How Islamic Medicine Changed the World

The Nation of the Qur'an became the healers of humanity!

Published in: History
Date: 10 / 10 / 18

How Islamic Medicine Changed the World

Don’t you just hate being ill?

Thankfully, advances in modern medicine have led to today’s illnesses being managed and treated like never before.

We don’t often hear of Muslims being inventors, scientists or changing the world. But what if we told you, the world of medicine and health as you know it would be completely different had it not been for the innovation and knowledge of the Islamic world?

This series will take a look at some of the things we take for granted today, that wouldn’t have been possible without some of the inventions and advances of the Islamic Golden Age! This video will focus on Islamic medicine.

Advancing the world of medicine

Armed with the Qu’ran, which made numerous mentions of healing and knowing that God said he has created a cure for every illness, Muslims excelled in discovering new realms in medical science. At a time where Baghdad alone had some 80 hospitals, some of the greatest legacies of the Muslim world to this day are in the medical field.

The Father of Medicine

Al-Razi was one of the world's first great medical experts. He is considered the father of psychology and psychotherapy, a pioneer in ophthalmology and was the author of the first ever book on pediatrics.

From Darkness to Light - understanding how we see

The ancient Greeks thought our eyes emitted rays, like a laser, which enabled us to see. The first person to realise that light enters the eye, rather than leaving it, was the 10th-century Muslim mathematician, astronomer and physicist Ibn al-Haitham. He invented the first pin-hole camera after noticing the way light came through a hole in window shutters.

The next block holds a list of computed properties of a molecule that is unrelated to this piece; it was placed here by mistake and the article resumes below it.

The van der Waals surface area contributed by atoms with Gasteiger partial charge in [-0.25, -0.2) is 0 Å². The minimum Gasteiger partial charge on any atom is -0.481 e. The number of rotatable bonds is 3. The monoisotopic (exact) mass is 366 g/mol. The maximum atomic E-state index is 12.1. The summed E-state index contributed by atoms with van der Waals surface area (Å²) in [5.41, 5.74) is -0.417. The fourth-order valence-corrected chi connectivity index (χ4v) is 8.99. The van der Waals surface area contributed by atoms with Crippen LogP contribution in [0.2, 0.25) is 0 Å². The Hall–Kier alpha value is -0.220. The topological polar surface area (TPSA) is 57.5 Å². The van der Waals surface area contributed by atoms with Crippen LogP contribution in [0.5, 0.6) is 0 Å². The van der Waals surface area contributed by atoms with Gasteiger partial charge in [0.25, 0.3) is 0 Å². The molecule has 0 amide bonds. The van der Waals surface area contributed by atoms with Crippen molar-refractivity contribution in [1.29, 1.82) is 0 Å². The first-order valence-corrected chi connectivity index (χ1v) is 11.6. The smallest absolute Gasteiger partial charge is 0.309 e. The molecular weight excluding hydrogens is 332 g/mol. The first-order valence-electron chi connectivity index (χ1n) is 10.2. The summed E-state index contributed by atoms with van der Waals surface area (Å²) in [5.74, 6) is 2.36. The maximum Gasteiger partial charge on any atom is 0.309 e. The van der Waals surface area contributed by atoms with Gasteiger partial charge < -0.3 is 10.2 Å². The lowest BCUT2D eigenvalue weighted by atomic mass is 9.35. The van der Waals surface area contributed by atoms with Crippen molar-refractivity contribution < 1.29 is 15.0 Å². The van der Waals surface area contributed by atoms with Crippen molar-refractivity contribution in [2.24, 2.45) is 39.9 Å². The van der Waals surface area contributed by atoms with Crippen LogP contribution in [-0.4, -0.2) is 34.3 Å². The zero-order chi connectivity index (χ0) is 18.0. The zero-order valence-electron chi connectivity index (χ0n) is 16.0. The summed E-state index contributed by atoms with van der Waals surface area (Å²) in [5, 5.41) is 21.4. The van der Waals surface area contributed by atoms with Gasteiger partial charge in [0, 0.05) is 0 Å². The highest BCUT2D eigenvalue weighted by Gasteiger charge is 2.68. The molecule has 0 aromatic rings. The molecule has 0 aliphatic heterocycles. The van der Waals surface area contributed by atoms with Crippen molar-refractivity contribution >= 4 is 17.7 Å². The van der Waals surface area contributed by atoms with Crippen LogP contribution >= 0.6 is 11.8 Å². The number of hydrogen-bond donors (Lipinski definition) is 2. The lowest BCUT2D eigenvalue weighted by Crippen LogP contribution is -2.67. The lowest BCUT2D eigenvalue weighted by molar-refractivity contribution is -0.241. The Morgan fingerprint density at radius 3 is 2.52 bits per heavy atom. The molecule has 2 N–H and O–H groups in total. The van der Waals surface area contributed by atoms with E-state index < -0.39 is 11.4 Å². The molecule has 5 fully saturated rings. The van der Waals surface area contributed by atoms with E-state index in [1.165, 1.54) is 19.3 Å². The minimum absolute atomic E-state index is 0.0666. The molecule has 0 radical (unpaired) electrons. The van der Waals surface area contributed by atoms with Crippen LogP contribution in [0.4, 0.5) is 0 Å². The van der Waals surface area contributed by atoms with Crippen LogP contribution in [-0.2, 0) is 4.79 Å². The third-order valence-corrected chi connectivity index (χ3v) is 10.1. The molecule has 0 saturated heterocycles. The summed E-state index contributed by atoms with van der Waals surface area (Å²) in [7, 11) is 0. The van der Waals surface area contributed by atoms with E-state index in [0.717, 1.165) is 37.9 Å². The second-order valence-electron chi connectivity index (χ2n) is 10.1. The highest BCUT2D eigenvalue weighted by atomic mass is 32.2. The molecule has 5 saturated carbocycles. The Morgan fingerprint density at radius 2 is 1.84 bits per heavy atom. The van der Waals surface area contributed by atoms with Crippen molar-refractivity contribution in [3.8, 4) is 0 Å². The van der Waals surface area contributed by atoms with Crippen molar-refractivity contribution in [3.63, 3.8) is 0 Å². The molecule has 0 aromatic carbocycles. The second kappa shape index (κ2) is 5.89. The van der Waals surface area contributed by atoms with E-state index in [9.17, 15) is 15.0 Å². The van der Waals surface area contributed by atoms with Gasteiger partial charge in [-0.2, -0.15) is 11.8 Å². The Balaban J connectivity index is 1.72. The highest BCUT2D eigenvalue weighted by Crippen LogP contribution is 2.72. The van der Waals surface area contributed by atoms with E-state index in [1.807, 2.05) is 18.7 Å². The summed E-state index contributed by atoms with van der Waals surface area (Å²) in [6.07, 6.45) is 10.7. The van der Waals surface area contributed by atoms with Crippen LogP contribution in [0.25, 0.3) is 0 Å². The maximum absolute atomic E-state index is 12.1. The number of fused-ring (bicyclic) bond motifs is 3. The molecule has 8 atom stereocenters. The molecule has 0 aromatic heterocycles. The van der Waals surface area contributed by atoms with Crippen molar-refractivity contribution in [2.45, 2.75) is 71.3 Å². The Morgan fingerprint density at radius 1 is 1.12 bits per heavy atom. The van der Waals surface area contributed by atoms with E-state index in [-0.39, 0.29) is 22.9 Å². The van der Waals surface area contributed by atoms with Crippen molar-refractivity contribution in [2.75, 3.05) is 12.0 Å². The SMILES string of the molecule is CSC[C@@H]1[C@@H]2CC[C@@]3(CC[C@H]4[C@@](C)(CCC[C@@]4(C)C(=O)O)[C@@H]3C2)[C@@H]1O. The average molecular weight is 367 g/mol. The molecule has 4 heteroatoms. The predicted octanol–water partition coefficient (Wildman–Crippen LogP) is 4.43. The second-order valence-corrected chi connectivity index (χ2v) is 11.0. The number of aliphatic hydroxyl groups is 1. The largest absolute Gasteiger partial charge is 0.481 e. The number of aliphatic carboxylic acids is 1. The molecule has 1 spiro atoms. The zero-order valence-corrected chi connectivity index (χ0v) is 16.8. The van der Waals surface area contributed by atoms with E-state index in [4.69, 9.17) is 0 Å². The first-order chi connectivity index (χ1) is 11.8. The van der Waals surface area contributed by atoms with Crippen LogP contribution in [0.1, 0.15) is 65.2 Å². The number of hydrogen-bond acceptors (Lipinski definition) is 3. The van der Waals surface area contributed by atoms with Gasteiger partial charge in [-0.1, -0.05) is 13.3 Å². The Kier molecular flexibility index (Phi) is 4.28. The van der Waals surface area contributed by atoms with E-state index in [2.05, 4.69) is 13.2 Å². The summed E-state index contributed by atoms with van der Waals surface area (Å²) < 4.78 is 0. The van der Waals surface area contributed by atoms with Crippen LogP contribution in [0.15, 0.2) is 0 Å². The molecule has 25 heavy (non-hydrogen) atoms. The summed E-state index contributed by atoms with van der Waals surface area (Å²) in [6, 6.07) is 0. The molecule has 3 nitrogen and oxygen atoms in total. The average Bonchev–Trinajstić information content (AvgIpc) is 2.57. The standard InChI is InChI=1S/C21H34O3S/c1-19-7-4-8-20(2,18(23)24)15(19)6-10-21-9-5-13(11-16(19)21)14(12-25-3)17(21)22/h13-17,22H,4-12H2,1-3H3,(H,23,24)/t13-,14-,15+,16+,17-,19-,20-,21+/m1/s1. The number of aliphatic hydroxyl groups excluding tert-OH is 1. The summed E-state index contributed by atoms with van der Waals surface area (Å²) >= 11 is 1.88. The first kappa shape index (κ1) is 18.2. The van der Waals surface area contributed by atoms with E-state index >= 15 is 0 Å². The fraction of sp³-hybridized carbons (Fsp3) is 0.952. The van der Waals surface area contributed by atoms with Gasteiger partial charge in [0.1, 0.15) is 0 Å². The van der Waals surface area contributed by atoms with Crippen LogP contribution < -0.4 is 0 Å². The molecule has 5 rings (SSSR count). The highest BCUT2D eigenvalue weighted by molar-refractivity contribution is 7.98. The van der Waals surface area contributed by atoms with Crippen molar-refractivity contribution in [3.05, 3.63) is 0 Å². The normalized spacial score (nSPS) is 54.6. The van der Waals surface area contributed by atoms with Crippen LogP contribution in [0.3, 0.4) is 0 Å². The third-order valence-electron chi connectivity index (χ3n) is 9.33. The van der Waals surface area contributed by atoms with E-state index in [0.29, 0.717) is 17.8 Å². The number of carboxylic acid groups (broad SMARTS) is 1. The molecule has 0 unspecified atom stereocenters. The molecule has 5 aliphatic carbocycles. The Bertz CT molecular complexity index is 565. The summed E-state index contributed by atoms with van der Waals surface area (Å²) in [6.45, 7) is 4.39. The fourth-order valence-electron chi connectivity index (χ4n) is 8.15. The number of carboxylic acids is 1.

The Greatest of all time

One of the most famous names from Islamic history was Ibn Sina, known as the greatest healer of his time. His encyclopedic book, Al Qanun Fi Al-Tibb (The Canon of Medicine) was translated into Latin towards the end of the twelfth century, and became a reference source for medical studies in the universities of Europe until the end of the seventeenth century.

Same Equipment for Surgery

Many modern surgical instruments are of exactly the same design as those devised in the 10th century by a Muslim surgeon called al-Zahrawi. His scalpels, bone saws, forceps, fine scissors for eye surgery and many of the 200 instruments he devised are recognisable to a modern surgeon

Blood circulation, anesthetics and cataracts

In the 13th century, another Muslim medic named Ibn Nafis described the circulation of the blood, 300 years before William Harvey discovered it.

Muslims doctors also invented anaesthetics of opium and alcohol mixes and developed hollow needles to suck cataracts from eyes in a technique still used today.

Vaccinations before Jenner and Pasteur

The concept of vaccinations were devised in the Muslim world and brought to Europe from Turkey by the wife of the English ambassador to Istanbul in 1724. Children in Turkey were vaccinated with cowpox to fight the deadly smallpox at least 50 years before the West discovered it.

What you now KNOW

Early Muslims, inspired by their faith, excelled in medical science.

Al Razi was one of the first medical experts in the world.

Ibn al Haytham discovered how we see.

Ibn Sina’s text book was used in universities around the world for over 500 years.

Al Zahrawi’s surgical instrument designs of the 10th century are the same as we use in surgery today.

Which of these medical innovations of the Islamic world were you most inspired by? Which is the most important by far? Let us know in the comments!




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